Come Dine With Me: the new generation

Come Dine With Me

By Nicole Correia,

There is something so ridiculously moreish about Channel 4’s Come Dine with Me that the phenomenon has begun to spread across tables up and down the country, with Come Dine With Me university societies holding their own soirees that undeniably rival our Channel 4 favourite.

We’re all guilty of watching the programme back-to-back, with our parents, grandparents or younger siblings; there’s something that appeals to all generations. Perhaps it’s the narrator’s quick-wit and portrayal of disgust, the wacky costumes, or the inevitability of a heated (and often seemingly scripted) argument over a dinner table. However, the heated arguments do not just occur at the dinner table when it comes to the show; TV critics have twisted their mouths with distaste at Channel 4’s lack of creativity. The Telegraph criticised C4 for screening 126 (not a typo) shows in just one month. Their TV insider even went as far as saying “there is such a thing as overkill… it’s not just crazy, it’s lazy.” The Guardian agree: “Back in 2005, Come Dine With Me was an undiscovered gem…now it’s like a gaudy commodity’’.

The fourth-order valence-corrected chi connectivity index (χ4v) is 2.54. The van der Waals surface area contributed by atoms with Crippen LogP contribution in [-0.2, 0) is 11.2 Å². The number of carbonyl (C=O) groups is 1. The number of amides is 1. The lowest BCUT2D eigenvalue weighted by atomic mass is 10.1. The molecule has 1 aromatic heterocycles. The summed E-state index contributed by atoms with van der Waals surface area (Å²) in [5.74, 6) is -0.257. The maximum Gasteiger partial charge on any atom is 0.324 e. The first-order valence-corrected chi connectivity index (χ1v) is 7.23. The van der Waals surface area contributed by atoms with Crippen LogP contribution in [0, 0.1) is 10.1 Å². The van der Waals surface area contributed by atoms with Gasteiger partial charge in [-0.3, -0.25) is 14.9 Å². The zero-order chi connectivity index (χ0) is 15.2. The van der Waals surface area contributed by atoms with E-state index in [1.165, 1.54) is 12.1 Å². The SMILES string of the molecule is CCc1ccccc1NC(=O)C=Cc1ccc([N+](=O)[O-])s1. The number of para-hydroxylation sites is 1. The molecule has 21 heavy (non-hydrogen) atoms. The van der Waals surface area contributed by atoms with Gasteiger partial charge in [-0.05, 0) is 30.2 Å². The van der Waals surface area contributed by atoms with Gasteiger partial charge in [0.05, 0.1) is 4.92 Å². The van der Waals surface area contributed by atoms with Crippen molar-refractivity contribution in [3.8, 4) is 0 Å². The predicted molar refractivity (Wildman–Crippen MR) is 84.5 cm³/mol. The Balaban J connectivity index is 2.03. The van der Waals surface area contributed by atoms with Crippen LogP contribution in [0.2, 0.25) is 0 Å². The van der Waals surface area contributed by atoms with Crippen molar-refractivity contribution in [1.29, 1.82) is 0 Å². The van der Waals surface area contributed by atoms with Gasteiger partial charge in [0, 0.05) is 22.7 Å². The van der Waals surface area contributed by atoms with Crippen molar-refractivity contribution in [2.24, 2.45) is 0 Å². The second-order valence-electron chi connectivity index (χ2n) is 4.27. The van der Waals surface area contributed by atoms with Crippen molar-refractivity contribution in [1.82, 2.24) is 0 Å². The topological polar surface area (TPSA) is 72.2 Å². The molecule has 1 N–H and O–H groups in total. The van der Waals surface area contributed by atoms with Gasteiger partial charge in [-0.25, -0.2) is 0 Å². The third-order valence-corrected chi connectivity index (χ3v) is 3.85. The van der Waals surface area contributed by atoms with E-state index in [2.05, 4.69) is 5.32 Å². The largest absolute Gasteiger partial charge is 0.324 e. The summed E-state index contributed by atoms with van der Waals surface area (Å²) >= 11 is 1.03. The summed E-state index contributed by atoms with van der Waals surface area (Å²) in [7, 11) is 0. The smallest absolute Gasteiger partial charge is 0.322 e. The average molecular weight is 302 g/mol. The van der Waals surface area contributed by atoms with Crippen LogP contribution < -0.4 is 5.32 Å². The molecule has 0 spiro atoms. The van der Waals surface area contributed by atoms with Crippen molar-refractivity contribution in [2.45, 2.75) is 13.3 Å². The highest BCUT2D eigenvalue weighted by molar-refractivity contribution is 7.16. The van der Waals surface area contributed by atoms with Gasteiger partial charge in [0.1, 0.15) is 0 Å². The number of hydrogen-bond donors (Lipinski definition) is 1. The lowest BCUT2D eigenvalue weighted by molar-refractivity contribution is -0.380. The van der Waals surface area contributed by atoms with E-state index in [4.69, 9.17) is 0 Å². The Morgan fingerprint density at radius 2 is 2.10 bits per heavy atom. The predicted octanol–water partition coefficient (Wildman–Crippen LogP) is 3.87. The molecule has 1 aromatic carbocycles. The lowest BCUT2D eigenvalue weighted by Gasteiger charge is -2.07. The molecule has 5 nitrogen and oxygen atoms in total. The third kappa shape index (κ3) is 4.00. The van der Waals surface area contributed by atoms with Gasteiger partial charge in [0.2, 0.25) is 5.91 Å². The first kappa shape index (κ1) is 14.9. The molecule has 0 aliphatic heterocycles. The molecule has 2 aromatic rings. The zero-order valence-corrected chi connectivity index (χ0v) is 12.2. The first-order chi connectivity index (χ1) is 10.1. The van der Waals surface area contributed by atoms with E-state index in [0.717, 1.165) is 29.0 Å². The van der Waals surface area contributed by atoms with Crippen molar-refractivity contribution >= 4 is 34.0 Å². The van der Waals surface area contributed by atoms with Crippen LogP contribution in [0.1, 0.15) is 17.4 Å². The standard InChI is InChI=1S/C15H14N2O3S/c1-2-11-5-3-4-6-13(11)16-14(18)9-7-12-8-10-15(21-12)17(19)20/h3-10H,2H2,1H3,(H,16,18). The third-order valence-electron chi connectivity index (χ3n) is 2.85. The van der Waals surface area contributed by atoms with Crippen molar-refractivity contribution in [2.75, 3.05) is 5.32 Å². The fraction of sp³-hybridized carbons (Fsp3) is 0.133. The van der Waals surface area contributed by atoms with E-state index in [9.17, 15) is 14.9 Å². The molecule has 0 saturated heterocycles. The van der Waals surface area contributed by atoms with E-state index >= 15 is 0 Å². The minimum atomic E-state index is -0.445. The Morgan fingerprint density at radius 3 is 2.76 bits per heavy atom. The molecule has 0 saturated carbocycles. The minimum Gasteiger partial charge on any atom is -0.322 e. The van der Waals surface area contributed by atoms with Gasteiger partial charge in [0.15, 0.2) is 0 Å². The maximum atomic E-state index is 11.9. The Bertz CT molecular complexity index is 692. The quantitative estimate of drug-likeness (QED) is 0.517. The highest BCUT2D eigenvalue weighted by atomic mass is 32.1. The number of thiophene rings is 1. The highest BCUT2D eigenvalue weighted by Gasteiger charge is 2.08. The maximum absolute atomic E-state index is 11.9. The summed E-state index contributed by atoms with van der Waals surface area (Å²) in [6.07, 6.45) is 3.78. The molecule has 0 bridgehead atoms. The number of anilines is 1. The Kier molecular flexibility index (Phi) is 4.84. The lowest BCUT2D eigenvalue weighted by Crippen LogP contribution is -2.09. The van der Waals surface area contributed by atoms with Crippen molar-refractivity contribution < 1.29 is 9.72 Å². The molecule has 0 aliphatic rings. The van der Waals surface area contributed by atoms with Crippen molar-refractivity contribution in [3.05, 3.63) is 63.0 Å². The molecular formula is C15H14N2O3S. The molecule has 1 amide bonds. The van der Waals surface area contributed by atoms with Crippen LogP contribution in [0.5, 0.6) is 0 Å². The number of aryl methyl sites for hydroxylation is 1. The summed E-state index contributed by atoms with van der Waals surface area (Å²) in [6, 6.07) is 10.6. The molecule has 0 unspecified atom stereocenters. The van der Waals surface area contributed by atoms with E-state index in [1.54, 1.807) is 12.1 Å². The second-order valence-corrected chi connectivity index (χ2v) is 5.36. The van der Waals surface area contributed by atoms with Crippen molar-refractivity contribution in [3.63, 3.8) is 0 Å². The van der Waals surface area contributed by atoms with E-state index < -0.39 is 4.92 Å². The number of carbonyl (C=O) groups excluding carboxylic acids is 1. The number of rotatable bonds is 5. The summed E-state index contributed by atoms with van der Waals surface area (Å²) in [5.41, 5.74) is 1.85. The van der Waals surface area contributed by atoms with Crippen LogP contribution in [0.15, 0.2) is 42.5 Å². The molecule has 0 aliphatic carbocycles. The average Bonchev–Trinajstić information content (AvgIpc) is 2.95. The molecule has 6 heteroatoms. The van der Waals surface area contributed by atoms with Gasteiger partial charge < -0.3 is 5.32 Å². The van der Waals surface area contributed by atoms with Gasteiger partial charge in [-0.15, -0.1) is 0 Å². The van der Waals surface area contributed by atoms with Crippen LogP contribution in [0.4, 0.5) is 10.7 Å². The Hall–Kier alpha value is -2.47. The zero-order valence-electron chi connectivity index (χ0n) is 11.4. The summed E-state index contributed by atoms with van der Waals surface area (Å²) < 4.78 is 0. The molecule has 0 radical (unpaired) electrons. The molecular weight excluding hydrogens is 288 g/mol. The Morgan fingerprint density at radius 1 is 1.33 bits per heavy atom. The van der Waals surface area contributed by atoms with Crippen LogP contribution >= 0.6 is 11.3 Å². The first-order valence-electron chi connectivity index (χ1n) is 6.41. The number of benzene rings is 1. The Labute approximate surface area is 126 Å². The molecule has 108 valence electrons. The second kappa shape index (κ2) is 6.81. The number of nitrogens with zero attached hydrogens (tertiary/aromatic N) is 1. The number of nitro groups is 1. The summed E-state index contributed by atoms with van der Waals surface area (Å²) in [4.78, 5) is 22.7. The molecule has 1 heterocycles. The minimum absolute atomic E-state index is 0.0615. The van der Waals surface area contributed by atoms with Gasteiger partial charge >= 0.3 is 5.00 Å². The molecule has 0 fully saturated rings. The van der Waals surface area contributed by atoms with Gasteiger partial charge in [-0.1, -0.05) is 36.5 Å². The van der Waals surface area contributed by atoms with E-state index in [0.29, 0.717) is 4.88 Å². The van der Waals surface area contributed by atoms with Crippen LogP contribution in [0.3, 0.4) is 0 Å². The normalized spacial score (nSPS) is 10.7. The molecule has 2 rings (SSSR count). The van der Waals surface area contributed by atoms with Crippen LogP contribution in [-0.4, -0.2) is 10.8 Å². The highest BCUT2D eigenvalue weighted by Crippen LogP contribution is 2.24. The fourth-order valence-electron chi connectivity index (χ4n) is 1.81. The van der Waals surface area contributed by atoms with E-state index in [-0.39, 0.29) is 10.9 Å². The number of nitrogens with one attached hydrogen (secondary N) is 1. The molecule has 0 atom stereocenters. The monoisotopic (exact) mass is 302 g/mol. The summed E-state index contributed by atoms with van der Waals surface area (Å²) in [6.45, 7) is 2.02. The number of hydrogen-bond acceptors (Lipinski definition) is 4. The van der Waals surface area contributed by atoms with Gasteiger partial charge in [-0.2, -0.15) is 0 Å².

However, rather than chucking it in the pan, dare I say it, it just may need a little spicing up. With this in mind, perhaps it is time that Channel 4 addressed their criticism and modernised the show. How about a newer generation of cooks and diners?  theunipod spoke with a Channel 4 spokesperson, and whilst they refused to be drawn in on comments introducing a ‘new generation’ or a new slant on the show, they “[were] delighted that students up and down the country continue to enjoy Come Dine With Me.” Riveting.

The show is guilty of encouraging merriment, the sound of smoke alarms and some very interesting ‘student budget’ get-togethers. And now it’s the students bringing the spice that Channel 4 lack. It seems that thanks to the programme, today’s students are cooking more than ever before. Admittedly, it would be difficult to rival a well-organised production team and its contestants with a handful of hungry students and some society organisers. However, much like the burnt casseroles we’ve seen on our screens; you make the most of what you have.

I spoke with Patrick Mcintyre, founder of University of Reading’s Come Dine With Me Society, about the ‘just get on with it’ attitude that this new generation and the older generation of CDWM share: “we had one night where the 'dinner table' was just two old writing desks pushed together and one night the table was a door resting on some boxes’. Perhaps this is the essence of why Come Dine with Me has been so well-loved by many, and as to why it has caught on at universities. ‘Getting on with it’ and ‘making the most of what you have’ is exactly what students face on a day-to-day basis, especially when it comes to cooking with limited amounts of in-date-fridge-content.